Sisters of Berlin by Juliet Conlin

Published by Black & White Publishing (March 2020)


Synopsis

BERLIN 2019.

A young writer is brutally attacked in her home and left for dead. For her sister Nina Bergmann, it’s the beginning of a nightmare that will threaten to destroy her marriage, her job and – ultimately – her life. As she sets out to unravel the truth about what really happened to her sister, Nina comes face-to-face with inner demons she believed long since banished and discovers that her sister’s past and that of the once-divided city are intertwined in unimaginable ways. The Wall may be gone, but its legacy still haunts Berlin . . .

Review

I was gifted this book by LoveBooksTours in exchange for an honest review.

Today is my stop on the Book Tour for Sisters of Berlin by Juliet Conlin.

This book was a really easy read for me, the characters were relatable and the narrative flowed smoothly from one chapter to the next. I devoured this novel and it gave me satisfaction from beginning to end. It was set in Berlin too which is one of my favourite places to visit, it is such a beautiful city to explore and it is so full of history.

I thought I was going in to a murder mystery in this book but what I got was a deep evaluation of a woman who had lost her sister brutally and how she needed to find comfort and move through her grief. The narrative was reflective on her situation, I never once thought anything contained in the book was forced and to be honest, apart from one tiny thing, I didn’t think any of the novel was predictable which is a real win!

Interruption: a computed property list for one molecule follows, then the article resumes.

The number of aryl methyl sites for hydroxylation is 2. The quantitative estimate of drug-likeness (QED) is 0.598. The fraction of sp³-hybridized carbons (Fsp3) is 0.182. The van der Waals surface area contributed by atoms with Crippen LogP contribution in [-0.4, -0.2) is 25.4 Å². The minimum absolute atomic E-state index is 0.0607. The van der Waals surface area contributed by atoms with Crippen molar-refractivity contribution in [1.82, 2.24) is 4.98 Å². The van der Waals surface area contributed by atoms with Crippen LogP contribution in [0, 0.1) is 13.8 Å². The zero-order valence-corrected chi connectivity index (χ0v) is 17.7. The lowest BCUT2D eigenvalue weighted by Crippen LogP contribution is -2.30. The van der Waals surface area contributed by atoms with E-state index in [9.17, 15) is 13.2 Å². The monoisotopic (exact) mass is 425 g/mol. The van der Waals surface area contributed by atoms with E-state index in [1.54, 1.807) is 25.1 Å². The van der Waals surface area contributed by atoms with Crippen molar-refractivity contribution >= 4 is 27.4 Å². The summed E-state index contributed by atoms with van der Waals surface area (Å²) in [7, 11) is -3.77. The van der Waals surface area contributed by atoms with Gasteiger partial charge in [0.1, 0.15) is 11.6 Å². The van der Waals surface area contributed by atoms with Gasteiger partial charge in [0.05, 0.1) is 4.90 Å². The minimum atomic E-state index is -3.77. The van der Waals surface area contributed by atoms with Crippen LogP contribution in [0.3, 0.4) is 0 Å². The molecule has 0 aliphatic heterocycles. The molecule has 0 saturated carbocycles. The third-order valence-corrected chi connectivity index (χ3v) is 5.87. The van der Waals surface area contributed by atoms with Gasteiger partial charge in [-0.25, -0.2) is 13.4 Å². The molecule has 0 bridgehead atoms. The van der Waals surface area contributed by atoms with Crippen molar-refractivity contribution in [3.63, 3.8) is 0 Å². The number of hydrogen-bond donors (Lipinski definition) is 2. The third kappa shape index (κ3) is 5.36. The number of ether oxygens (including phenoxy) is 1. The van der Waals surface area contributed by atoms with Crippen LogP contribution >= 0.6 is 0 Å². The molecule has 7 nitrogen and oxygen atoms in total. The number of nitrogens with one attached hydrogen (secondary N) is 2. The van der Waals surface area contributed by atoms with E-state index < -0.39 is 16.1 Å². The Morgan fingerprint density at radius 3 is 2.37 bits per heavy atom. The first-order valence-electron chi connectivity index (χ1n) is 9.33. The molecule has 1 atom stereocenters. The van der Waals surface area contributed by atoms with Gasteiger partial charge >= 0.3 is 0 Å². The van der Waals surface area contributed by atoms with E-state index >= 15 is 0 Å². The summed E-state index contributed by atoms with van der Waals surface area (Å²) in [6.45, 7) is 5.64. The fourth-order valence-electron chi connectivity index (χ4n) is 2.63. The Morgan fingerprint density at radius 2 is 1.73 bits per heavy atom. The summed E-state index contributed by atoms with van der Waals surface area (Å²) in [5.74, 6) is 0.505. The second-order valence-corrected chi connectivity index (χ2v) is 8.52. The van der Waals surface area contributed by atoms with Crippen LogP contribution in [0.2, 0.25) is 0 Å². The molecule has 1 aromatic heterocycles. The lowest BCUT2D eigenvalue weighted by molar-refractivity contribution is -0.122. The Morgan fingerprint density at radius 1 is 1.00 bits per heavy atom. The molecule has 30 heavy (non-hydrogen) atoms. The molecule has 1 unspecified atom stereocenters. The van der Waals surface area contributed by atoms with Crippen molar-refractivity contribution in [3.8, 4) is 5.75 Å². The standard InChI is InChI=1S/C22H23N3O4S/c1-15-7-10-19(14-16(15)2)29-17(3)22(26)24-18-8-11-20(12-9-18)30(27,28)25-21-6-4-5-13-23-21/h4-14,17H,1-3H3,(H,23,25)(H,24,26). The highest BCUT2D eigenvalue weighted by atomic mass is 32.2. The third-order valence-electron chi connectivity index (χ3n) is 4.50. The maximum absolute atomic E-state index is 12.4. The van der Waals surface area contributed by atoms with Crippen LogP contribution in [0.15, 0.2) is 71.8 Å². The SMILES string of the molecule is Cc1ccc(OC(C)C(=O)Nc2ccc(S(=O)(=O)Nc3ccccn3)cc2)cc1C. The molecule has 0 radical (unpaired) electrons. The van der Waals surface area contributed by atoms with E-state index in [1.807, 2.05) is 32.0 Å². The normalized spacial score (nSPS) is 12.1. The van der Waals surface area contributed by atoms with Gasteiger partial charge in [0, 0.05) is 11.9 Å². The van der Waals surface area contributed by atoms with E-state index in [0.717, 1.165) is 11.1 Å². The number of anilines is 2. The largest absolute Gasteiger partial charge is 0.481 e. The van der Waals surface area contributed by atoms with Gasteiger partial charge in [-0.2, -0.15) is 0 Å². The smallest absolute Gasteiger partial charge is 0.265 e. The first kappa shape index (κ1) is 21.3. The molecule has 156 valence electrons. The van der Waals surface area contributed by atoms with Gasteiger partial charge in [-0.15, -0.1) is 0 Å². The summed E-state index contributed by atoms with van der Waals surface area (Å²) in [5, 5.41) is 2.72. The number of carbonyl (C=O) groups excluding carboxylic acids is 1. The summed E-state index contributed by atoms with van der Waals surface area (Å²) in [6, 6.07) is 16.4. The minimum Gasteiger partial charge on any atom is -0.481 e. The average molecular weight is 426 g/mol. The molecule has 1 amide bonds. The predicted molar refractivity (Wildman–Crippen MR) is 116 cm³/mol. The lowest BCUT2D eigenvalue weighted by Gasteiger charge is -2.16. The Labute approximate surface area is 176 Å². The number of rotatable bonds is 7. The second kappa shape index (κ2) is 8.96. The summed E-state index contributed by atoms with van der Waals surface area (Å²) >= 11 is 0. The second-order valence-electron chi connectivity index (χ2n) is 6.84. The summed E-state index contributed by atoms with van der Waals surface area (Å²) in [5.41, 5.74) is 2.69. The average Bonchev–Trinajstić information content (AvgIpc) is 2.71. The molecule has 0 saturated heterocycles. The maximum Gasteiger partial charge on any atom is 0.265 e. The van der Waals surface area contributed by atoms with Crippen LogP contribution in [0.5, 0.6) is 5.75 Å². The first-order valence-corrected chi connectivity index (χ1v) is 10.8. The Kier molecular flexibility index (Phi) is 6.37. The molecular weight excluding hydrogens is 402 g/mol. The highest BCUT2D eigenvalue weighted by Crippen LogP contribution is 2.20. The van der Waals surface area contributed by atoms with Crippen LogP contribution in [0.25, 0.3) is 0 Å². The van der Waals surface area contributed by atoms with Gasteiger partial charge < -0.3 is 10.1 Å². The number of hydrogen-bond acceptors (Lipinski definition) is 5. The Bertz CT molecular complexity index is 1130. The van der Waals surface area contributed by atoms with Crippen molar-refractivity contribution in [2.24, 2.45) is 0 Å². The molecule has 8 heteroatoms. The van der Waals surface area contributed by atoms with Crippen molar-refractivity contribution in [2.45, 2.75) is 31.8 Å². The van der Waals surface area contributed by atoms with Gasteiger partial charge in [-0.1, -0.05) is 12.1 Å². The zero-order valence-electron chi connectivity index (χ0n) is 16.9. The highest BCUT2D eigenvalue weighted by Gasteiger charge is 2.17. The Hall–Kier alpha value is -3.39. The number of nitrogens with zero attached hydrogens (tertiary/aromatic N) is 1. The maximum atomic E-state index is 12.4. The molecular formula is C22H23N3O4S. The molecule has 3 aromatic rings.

I really connected with Nina, she is a strong and capable female character in a horrible situation. The relationships she has as a mother, wife and daughter are all shown in equal measure within the novel and how she balances these after her sister is murdered is explored and frankly, admirable in its conclusion.

Considering its context, I did find this an easy and enjoyable read and would recommend. Although it draws from history in some of its plot points, it isn’t heavily referenced so for me it didn’t detract from the story.